France cannot restore greatness by closing its doors

By Ai Jun Source:Global Times Published: 2017/2/7 0:18:39

French far-right leader Marine Le Pen on Sunday officially launched her bid to become the country's next president. Inspired by US President Donald Trump, she blasted globalization while vowing to put "France First" in her election manifesto.

The 48-year-old candidate envisions a thriving nation with its own borders, independent currency and free from the control of Brussels. However, while her promises are hailed by French far-right forces, they are also questioned by many - does she only want to take France's sovereignty back, or actually restore the nation's former glory?

Charles de Gaulle had once said "France cannot be France without greatness." In a long period after the end of WWII, the country made enough achievements to call itself "great." It once built the world's fastest high-speed trains, the world's first supersonic passenger plane, and the most advanced nuclear power plant. Yet when today's younger generations talk about "made in France," they would more likely think of luxuries, delicacies and art.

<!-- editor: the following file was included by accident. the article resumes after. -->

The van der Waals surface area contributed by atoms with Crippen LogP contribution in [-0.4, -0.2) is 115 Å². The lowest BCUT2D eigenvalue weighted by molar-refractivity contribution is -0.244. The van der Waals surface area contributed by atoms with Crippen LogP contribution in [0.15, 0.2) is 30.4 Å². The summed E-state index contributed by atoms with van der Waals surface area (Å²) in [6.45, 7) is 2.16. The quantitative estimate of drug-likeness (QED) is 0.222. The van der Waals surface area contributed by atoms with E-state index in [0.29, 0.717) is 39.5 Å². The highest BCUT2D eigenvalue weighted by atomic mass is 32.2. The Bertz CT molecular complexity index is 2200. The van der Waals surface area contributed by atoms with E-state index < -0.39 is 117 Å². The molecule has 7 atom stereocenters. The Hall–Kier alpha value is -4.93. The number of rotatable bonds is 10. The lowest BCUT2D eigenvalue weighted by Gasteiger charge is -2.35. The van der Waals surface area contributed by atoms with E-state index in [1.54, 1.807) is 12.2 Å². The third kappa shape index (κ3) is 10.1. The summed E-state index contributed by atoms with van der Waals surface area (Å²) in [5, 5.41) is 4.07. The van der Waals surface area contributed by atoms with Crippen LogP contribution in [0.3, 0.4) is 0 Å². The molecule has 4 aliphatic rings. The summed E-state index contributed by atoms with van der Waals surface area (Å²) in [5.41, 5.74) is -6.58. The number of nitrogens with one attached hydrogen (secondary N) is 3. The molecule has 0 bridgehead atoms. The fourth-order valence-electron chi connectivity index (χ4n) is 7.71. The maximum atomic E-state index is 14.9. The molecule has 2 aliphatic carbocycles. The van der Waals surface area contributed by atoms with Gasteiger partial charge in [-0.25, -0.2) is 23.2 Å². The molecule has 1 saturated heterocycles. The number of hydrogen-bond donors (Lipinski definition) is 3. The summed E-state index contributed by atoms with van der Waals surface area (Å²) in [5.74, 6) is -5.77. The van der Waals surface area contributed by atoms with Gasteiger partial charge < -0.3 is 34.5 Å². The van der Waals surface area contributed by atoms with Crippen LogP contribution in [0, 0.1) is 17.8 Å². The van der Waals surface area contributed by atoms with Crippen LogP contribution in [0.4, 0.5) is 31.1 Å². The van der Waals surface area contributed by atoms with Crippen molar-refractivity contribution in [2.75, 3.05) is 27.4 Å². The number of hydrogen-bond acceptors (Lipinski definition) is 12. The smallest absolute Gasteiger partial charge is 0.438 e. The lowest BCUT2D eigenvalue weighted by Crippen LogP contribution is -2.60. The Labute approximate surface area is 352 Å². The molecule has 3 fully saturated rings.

How can France restore its greatness again? Today's France is the world's fifth-largest economy. Both its GDP and military power are in the world's top 10 list. However, it is suffering from 10 percent unemployment rate, over 3 percent budget deficit, about 60 billion euros ($81.60 billion) of trade deficit and a ballooning public debt. Reports show that over 2 million French people are now living abroad and an increasing number of talents and elites prefer to look for opportunities overseas. When it comes to reforms, French people are reluctant to embrace anything that might affect their interests. 

If France's previous glory came from its creativity, imagination and tolerance to diversity, unfortunately, these advantages are being squeezed by political correctness. Far right forces believe that they have found hope in Brexit and Trump, who articulated the problems brought by globalization. But the solution put forward by Trump is regrettably wrong.

While globalization created great wealth for the world, it also brought quite a few puzzles along. But globalization itself is not wrong. According to Business France, a national agency supporting the international development of the French economy, the country is ranked third among the world's top 100 global innovators, and first in Europe. In addition, tourism brings France around 2 million jobs both directly and indirectly. These achievements couldn't be accomplished without globalization.

What France needs is not closing its doors, but reforms to face up to its challenges. Otherwise, its domestic problems cannot be resolved, nor is it the path toward making France great again.



Posted in: OBSERVER

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